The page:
back to article Microsoft unsheathes cheap Android-killer: Behold, the Lumia 530

Microsoft's ex-Nokia phones unit has produced the successor to the Lumia 520, its best-selling Windows Phone by miles, topping the charts in the UK's Crimbo sales. The Lumia 530 is priced at €85 (£67) before taxes or subsidies, or an initial street price of €100, around £79. It's clearly designed to sit in the £70 sweet spot …

  1. This post has been deleted by a moderator

  2. Gordon 10 Silver badge

    I swear

    That MS actively try to destroy any value in any acquisition that they make.

    1. Bin all the knowledge and expertise from Nokia staff.

    2. Bin the last program that made Nokia relevant beyond win phone in the dirt cheap end of the market.

    3. Totally ignore a mature sales and distribution network build by one of the greatest phone shifters of all time.

    Nadella and Elop - what a pair of asses. they are made of fail.

    1. Anonymous Coward
      Anonymous Coward

      Re: I swear

      should that be "Totally ignore a mature sales and distribution network build by one of the FORMER greatest phone shifters of all time"?

    2. MIc

      Re: I swear

      How do you know the remaining 20K employees aren't responsible for the areas you outlined? You're just making shit up. You have no idea why these people were cut and what the remaining people do.

      1. Someone Else Silver badge

        @Mic -- Re: I swear

        I dunno, but I could have sworn I heard an apology for Microsoft in there...

  3. Anonymous Coward
    Anonymous Coward

    Only an Android killer if....

    You like the User interface.

    Many people don't like it.

    Now if they allowed us to dual boot (wishful thinking)

    1. big_D Silver badge

      Re: Only an Android killer if....

      And some don't like Android.

      My other half had an old iPhone, didn't want another one (too expensive). She tried a couple of Android devices, but ended up with a 620.

      One of the nice things about having several platforms on the market is that you are likely to find something you like. Just because you don't like another platform doesn't mean that it is necessarily bad. I have used iOS, Android and WP, my personal device is a Lumia 1020, but I don't hate Android or iOS, I just prefer WP.

      Choice is good,

  4. DrXym Silver badge

    Another one?

    This must be about the 4th or 5th android killer by now.

  5. Tom 35 Silver badge


    MS replace the profitable feature phone line they burned by supplying free OS to no-name Chinese phones.

  6. ZSn


    I notice that this phone has no camera button, and while it has a faster CPU I'm surprised it's not cheaper.

    After all the OS is free (apart from it being Microsoft it is now free to other manufacturers as well). Where are the $50 handsets that can compete with the Asha and landfill android? It needs a smaller hardware footprint so I'm surprised it isn't there yet.

    1. big_D Silver badge

      Re: Cheap?

      The handsets a probably coming. But you have to design and test them, then they need to go through regulatory approval in every country, that also takes a lot of time (usually several months, if there are no problems - we were looking at exporting a PC with Wi-Fi built in - using off the shelf, approved parts - and that added around 2 - 3 months to the import licence approval process in some countries.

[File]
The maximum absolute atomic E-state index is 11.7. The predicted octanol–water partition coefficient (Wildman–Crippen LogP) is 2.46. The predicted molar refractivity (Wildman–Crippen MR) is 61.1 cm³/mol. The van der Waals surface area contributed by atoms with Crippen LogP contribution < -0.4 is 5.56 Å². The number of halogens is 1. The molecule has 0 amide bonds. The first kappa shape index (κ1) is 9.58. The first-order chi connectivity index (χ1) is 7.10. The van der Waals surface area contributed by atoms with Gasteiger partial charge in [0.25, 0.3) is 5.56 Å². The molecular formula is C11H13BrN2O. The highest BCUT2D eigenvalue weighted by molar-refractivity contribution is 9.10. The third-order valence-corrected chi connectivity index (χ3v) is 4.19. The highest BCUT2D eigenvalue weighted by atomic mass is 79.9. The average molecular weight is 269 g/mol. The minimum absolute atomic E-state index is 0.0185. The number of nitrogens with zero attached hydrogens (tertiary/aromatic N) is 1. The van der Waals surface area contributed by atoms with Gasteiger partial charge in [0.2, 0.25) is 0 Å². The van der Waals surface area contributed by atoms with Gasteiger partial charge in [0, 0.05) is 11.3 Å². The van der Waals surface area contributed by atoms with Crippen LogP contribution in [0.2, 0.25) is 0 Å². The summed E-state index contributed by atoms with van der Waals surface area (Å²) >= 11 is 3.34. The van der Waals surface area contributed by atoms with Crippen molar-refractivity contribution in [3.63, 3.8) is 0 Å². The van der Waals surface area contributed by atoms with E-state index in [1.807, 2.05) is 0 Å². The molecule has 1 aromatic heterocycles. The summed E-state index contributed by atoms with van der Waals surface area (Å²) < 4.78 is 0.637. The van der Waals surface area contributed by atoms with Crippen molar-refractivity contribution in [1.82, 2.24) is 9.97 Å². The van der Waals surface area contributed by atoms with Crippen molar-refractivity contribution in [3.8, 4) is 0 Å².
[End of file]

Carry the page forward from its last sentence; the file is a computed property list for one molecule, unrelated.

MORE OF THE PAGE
Even if MS gives the licences away and companies say they will sell new devices based on WP8, you probably have to reckon with a 6 month wait until the first products are approved and ready to ship.

  7. Anonymous Coward
    Anonymous Coward

    $10 for patents per android device until the now leaked patents are challenged and proved to be a pile of shite.

    1. Anonymous Coward
      Anonymous Coward

      Three thumbs down? For calling MS's patents shite?

      Maybe you should look at this - which is one of the patents MS have which they say Android infringes ...

      A series of recurring events is represented using a computer system that includes a processor and a storage medium readable by the processor. The series is represented by storing on the storage medium a pattern that represents dates on which events in the series of recurring events occur. The pattern includes a first entry that may identify days of a week on which an event in the series of recurring events may occur, a second entry that may provide a measure of a number of days between events in the series of recurring events, and a third entry that may provide a measure of a number of months between events in the series of recurring events. Indicators that indicate whether each of the first, second or third entries are to be considered in extracting occurrences of the series of recurring events from the pattern are also stored on the storage medium. The indicators may be stored within the entries.

      1. Anonymous Coward
        Anonymous Coward

        And what's your point? I expect Android does infringe that as it would be difficult to implement a calendar on a modern device without a similar solution. If Microsoft were first to think of and patent that soution to the problem then they have every right to enforce their rights to it.

        1. Anonymous Coward
          Anonymous Coward

          Patents need to be novel ideas. That patent is one step away from crontab.

      2. Anonymous Coward
        Anonymous Coward

        Your sensitivity gave me a chuckle as I downvoted both your posts.


        1. gazthejourno (Written by Reg staff)


          /quiet afternoon of moderation

    2. Anonymous Coward
      Anonymous Coward

      "until the now leaked patents are challenged and proved to be a pile of shite."